One of Scotland’s leading lifesavers has been found dead at his home in Aberdeen.
Father-of-two Mark Bloch, 48, was part of the team of volunteers which went to the aid of golf ace Bernard Gallacher when he suffered a cardiac arrest at the city’s Marcliffe Hotel last year.
Last night the sporting legend said he owed his life to the Zimbabwe-born consultant anaesthetist, who was a stalwart of the Sandpiper Trust, the charity set up to improve pre-hospital care in Scotland.
“I will always be grateful for him being there,” said Mr Gallacher.
“He saved my life, and the lives of so many other people, and this is a great loss – not just to his family, but to the wider community”
Mr Bloch died on Saturday at the house in Cults that he shared with wife Vannin and daughters Ella, 9, and seven-year-old Hannah. The cause is not yet known.
A director of the British Association of Immediate Care (BASICS) Scotland, he was also clinical lead for Bond Helicopters and the Jigsaw offshore search and rescue helicopter programme, honorary clinical senior lecturer at Aberdeen University and part of the Grampian Immediate Care scheme.
He was awarded the Queen’s Jubilee Medal in recognition of his contribution to emergency care in Scotland in 2012 and was the top responder for the Sandpiper Trust last year, attending more than 100 incidents in his own time.
He studied medicine at the University of Cape Town, South Africa, and spent his free time as a volunteer medic, regularly taking a mobile “hospital” into the townships to work with some of the most underprivileged members of society at the height of apartheid.
His brother Barry said his African childhood shaped his passion for pre-hospital and community care.
“We grew up in a war, people were dying around us. Mark decided his life would be about saving people, not killing,” he said.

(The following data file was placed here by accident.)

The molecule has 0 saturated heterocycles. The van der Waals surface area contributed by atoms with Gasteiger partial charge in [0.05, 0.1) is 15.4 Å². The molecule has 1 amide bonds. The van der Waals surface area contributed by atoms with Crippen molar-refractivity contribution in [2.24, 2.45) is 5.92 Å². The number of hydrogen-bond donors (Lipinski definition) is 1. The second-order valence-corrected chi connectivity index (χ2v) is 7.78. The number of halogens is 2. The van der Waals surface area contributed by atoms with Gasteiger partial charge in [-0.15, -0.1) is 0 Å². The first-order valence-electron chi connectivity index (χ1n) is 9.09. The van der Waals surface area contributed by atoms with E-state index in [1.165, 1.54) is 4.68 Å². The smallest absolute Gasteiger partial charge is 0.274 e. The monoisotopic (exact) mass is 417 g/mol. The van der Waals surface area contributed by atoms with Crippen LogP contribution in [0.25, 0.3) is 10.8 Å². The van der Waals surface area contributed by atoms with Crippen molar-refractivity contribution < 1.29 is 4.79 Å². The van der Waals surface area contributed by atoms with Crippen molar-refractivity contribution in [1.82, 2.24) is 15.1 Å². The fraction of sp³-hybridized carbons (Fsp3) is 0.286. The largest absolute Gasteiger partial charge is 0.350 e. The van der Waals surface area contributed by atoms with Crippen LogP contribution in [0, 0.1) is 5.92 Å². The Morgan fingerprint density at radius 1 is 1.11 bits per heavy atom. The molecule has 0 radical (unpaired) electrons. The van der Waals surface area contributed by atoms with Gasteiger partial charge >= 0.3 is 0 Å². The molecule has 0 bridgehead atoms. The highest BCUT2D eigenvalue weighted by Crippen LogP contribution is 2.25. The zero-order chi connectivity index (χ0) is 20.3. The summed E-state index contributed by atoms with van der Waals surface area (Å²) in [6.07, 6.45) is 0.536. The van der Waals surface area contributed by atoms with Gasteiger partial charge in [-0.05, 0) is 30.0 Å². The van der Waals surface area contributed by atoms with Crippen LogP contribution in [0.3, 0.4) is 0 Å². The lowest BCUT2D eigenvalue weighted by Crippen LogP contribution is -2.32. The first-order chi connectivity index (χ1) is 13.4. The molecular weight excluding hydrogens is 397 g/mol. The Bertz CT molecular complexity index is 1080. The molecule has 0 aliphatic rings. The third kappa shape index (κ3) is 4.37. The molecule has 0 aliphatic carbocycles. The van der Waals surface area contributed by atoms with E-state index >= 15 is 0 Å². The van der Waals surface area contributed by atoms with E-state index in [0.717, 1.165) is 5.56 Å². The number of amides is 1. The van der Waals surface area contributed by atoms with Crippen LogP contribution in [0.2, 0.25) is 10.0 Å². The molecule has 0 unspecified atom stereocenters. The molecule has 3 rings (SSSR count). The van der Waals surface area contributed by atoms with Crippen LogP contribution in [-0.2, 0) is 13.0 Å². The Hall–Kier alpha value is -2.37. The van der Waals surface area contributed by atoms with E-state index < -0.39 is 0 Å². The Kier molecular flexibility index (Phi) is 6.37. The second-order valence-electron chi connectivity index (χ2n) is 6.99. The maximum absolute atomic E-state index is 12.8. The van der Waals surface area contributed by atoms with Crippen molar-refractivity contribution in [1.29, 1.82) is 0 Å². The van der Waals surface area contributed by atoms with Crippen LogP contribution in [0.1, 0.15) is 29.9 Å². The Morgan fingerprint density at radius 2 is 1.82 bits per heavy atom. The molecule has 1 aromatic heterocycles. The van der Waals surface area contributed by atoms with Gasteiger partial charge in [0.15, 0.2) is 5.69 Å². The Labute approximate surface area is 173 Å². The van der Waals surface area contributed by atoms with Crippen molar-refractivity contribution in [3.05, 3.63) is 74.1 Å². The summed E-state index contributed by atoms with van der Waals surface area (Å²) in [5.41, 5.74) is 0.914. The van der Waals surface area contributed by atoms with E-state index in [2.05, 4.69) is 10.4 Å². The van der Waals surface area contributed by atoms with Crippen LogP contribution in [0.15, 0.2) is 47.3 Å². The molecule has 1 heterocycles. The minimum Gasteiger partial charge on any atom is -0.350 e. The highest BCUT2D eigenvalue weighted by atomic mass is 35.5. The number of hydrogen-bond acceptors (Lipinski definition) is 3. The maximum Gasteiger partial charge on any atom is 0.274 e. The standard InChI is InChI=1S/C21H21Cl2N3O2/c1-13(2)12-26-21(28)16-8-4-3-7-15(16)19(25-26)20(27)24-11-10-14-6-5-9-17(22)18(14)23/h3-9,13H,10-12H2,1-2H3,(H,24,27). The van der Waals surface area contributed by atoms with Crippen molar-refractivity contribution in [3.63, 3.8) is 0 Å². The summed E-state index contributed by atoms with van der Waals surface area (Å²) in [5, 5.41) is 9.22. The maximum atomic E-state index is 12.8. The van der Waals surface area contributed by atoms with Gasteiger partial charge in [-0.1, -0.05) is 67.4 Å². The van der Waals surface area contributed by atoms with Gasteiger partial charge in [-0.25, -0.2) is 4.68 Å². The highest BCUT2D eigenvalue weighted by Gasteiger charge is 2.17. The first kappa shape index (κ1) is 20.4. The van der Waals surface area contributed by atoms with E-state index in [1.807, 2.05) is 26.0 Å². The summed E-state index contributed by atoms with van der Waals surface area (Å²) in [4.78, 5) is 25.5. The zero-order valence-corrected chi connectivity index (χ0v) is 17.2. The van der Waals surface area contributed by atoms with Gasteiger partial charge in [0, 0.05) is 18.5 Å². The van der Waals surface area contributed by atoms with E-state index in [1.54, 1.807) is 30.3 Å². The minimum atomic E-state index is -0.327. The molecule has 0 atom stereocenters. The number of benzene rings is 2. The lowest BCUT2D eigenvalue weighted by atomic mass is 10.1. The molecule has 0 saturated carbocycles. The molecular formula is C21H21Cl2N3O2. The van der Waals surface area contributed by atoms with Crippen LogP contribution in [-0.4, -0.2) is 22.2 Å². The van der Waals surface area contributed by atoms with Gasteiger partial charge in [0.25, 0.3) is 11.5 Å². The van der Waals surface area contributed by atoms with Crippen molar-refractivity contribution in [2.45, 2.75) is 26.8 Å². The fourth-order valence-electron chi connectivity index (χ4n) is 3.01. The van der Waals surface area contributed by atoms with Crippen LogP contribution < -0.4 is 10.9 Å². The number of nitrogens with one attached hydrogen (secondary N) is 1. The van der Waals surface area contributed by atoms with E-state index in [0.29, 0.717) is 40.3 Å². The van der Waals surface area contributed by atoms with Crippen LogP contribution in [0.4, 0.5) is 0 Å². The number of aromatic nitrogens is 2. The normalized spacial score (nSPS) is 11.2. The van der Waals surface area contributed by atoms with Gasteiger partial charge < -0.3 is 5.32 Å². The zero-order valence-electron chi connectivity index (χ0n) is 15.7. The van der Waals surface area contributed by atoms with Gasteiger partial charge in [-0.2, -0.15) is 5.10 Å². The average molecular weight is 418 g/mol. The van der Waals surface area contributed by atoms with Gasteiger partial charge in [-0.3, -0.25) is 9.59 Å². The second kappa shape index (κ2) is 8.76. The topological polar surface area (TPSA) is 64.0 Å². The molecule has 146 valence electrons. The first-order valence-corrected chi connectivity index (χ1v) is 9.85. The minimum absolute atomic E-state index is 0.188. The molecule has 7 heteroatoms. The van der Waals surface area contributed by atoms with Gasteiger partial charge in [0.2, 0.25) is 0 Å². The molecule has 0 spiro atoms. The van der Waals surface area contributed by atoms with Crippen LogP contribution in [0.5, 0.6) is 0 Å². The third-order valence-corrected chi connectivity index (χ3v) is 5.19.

“Medicine for Mark was not a job, it was a life calling.”
Mr Bloch and his wife came to the UK in 1999 when he took up a consultant post at the Chelsea and Westminster Hospital in London, where he pioneered new methods of training for health workers which are now in use across the country.
The family moved north to Aberdeen in 2005 when he was appointed consultant anaesthetist at the Royal Aberdeen Children’s Hospital, later moving to ARI.
A&E consultant Jeremy Richardson, who worked alongside him as part of the Grampian Trauma Team, said his death was an “absolute tragedy”.
“To know Mark was there beside you in an emergency was immensely reassuring,” he said.
“His skills and commitment were unrivalled, he would never give up on trying to save someone and so much of what he did was in his free time.
“He was always available at weekends and overnight and would stay back to speak to paramedics and fire crews to make sure they felt supported. I can’t underestimate his contribution to the care of the population in Grampian, no one else came close, and there is a huge sense of shock at his loss.”
Sandpiper Trust founder Claire Maitland described Mr Bloch as “irreplaceable” and said his death had left a “gaping hole in the world of pre-hospital emergency care”.
“He was a dedicated doctor who cared deeply for his patients and his colleagues,” she said.
“Many victims of trauma incidents in Grampian owe their lives to Mark Bloch, but they would never have know that the care they received at the roadside or elsewhere was given to them by a volunteer.”
On a September morning in 2009, Mr Bloch was called away from preparations for his younger daughter’s third birthday party to attend a road accident on the A90 Aberdeen to Stonehaven road.
Laura Anderson, a 35-year-old oil company administrator, was trapped for 90 minutes as rescuers tried in vain to free her foot after she crashed into a lamppost.
Her heart stopped twice before the decision was taken to amputate, using a penknife and scissors.
Mr Bloch gave her pain relief and stabilised her breathing and months later, when she held a party to celebrate her discharge from hospital, he was the guest of honour.
Now happily settled with a partner and a young son, she said she would never forget the “passionate, caring man who devoted his life to saving others”.
“Mark was one in a million,” she said.
“I owe my life to him. If it wasn’t for him I wouldn’t be here today and I am honoured that I met him.”